New “business turnaround” course offered Fall 2004
U.S. companies, including some in the Fortune 500, are going bankrupt more frequently than ever. For the past several years, almost 50,000 businesses in the U. S. fail annually. Of the 20 largest U. S. bankruptcies in the last two decades, ten occurred in 2001-2002. Some 257 companies with $528 billion in assets declared bankruptcy in 2001, shattering the 2000 record of 176 companies with $95 billion in assets. Why this sudden uptick in failures? Why do these companies, and not others, fail? Can they be transformed into successes? What needs to be done to accomplish this? Students in CBA’s new MBA course, “Business Turnaround Management”, will be addressing these questions in fall term 2004.
The course will be taught by the Charles H. Kellstadt Professor of Marketing Oswald A.J. Mascarenhas, S.J., and is the first of its kind in the MBA program. It will explore the concepts, theories, patterns and recent cases of the four stages of corporate sickness: decline, distress, insolvency and bankruptcy. Then, specific turnaround strategies such as cash management under crisis, corporate restructuring, downsizing, and Chapter 7 and Chapter 11 bankruptcy protection will be examined. In addition, there will be an overview of corporate turnaround/transformation strategies such as innovation, developing sustainable competitive advantage, operations reengineering, shareholder value creation, creating new market spaces, customization/personalization, standardization, and globalization. Perhaps most important will be the discussion of the ethics of business turnaround management strategies.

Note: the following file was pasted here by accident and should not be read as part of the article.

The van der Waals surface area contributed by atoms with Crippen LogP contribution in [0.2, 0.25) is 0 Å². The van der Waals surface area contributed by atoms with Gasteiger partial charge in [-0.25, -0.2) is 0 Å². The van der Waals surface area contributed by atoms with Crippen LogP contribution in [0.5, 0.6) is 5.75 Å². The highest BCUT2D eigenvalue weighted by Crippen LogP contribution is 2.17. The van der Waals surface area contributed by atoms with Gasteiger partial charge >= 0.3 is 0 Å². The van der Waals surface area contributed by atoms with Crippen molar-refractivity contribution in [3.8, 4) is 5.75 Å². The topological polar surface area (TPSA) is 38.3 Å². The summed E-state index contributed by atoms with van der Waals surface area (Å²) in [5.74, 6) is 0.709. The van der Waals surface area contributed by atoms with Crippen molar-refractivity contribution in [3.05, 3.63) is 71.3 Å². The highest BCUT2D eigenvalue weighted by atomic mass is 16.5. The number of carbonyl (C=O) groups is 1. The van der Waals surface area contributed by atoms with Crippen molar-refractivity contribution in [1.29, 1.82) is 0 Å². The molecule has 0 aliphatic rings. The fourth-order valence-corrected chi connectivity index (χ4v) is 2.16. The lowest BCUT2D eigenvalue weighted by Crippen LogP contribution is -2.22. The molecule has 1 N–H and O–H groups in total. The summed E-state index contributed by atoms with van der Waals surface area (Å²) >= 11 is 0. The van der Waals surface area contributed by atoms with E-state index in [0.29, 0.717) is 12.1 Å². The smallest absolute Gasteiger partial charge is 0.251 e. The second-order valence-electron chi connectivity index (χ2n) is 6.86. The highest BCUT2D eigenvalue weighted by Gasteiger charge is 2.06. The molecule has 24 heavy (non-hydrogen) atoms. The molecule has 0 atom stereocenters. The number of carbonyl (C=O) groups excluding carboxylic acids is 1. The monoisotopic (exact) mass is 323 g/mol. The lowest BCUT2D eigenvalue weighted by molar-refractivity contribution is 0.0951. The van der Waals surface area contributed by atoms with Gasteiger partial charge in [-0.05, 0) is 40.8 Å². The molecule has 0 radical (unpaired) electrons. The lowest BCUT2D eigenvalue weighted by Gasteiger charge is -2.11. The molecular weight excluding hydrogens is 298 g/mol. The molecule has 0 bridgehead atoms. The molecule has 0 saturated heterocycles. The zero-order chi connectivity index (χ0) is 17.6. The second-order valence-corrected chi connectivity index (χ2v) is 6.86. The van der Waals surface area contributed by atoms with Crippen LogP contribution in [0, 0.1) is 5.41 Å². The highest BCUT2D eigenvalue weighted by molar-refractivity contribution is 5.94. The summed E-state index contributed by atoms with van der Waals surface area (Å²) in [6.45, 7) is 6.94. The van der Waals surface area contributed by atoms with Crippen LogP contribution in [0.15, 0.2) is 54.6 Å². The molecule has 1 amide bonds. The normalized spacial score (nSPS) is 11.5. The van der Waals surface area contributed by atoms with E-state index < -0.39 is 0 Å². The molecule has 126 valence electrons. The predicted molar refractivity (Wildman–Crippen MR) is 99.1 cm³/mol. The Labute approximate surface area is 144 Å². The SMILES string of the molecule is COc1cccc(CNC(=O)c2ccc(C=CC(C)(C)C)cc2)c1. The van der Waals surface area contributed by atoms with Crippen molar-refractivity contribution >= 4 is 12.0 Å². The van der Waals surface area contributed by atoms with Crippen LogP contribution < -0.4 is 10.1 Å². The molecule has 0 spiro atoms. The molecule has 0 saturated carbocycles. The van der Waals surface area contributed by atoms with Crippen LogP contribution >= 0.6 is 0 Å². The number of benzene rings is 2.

Says Mascarenhas, “Obviously, all business turnarounds must be legal, but beyond legality, there are major ethical issues that must be addressed especially in the light of the globalization of business and resources and recent fraudulent corporate behaviors. All of the transformation strategies we look at will be analyzed for their ethical implications. In addition, other ethical considerations such as virtue ethics, work-ethic, and spirituality must be incorporated in assessing each rescue or transformation strategy.”
“It is important that UDM become involved in this emerging field so that our students are better prepared,” says Dean Bahman Mirshab. “I would like to thank the committee of faculty, including Larry Bossman, David Huff, Oswald Mascarenhas, Cyrus Motlagh, Eugene Swinnerton and Patrick Wirtz, and the CBA Advisory Board, particularly Bob Koval and Richard Gorges, for their work in creating the course in less than six months.”